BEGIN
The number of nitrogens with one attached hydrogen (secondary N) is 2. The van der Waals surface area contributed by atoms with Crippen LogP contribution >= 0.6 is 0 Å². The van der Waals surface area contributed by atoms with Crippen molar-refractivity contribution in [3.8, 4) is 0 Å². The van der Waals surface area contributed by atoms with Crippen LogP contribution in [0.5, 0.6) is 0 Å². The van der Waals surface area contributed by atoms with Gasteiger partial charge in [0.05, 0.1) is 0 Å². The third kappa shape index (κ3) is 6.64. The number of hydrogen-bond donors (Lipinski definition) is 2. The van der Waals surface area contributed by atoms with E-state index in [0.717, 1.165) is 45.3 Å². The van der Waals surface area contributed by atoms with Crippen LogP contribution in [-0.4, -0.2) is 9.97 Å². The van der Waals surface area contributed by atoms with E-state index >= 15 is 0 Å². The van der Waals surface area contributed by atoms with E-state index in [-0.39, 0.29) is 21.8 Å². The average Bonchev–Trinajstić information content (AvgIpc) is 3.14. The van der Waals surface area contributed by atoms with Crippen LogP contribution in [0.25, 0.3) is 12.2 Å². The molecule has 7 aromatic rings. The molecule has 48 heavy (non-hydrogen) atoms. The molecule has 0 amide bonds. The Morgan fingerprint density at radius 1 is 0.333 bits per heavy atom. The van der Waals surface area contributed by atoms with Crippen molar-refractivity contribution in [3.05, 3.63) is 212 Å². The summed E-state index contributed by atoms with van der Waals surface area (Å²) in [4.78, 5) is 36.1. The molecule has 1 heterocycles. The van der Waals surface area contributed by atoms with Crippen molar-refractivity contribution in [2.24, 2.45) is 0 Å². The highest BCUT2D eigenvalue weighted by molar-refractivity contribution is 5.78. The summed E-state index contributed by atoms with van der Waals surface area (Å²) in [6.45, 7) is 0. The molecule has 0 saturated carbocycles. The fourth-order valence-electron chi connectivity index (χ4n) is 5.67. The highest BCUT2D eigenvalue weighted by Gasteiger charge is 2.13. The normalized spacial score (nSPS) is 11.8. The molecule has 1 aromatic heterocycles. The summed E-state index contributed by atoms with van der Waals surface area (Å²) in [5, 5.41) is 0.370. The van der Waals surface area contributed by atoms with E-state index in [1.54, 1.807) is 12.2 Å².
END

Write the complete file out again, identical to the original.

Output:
The number of nitrogens with one attached hydrogen (secondary N) is 2. The van der Waals surface area contributed by atoms with Crippen LogP contribution >= 0.6 is 0 Å². The van der Waals surface area contributed by atoms with Crippen molar-refractivity contribution in [3.8, 4) is 0 Å². The van der Waals surface area contributed by atoms with Crippen LogP contribution in [0.5, 0.6) is 0 Å². The van der Waals surface area contributed by atoms with Gasteiger partial charge in [0.05, 0.1) is 0 Å². The third kappa shape index (κ3) is 6.64. The number of hydrogen-bond donors (Lipinski definition) is 2. The van der Waals surface area contributed by atoms with E-state index in [0.717, 1.165) is 45.3 Å². The van der Waals surface area contributed by atoms with Crippen LogP contribution in [-0.4, -0.2) is 9.97 Å². The van der Waals surface area contributed by atoms with E-state index >= 15 is 0 Å². The van der Waals surface area contributed by atoms with E-state index in [-0.39, 0.29) is 21.8 Å². The average Bonchev–Trinajstić information content (AvgIpc) is 3.14. The van der Waals surface area contributed by atoms with Crippen LogP contribution in [0.25, 0.3) is 12.2 Å². The molecule has 7 aromatic rings. The molecule has 48 heavy (non-hydrogen) atoms. The molecule has 0 amide bonds. The Morgan fingerprint density at radius 1 is 0.333 bits per heavy atom. The van der Waals surface area contributed by atoms with Crippen molar-refractivity contribution in [3.05, 3.63) is 212 Å². The summed E-state index contributed by atoms with van der Waals surface area (Å²) in [4.78, 5) is 36.1. The molecule has 1 heterocycles. The van der Waals surface area contributed by atoms with Crippen molar-refractivity contribution in [2.24, 2.45) is 0 Å². The highest BCUT2D eigenvalue weighted by molar-refractivity contribution is 5.78. The summed E-state index contributed by atoms with van der Waals surface area (Å²) in [6.45, 7) is 0. The molecule has 0 saturated carbocycles. The fourth-order valence-electron chi connectivity index (χ4n) is 5.67. The highest BCUT2D eigenvalue weighted by Gasteiger charge is 2.13. The normalized spacial score (nSPS) is 11.8. The molecule has 1 aromatic heterocycles. The summed E-state index contributed by atoms with van der Waals surface area (Å²) in [5, 5.41) is 0.370. The van der Waals surface area contributed by atoms with E-state index in [1.54, 1.807) is 12.2 Å².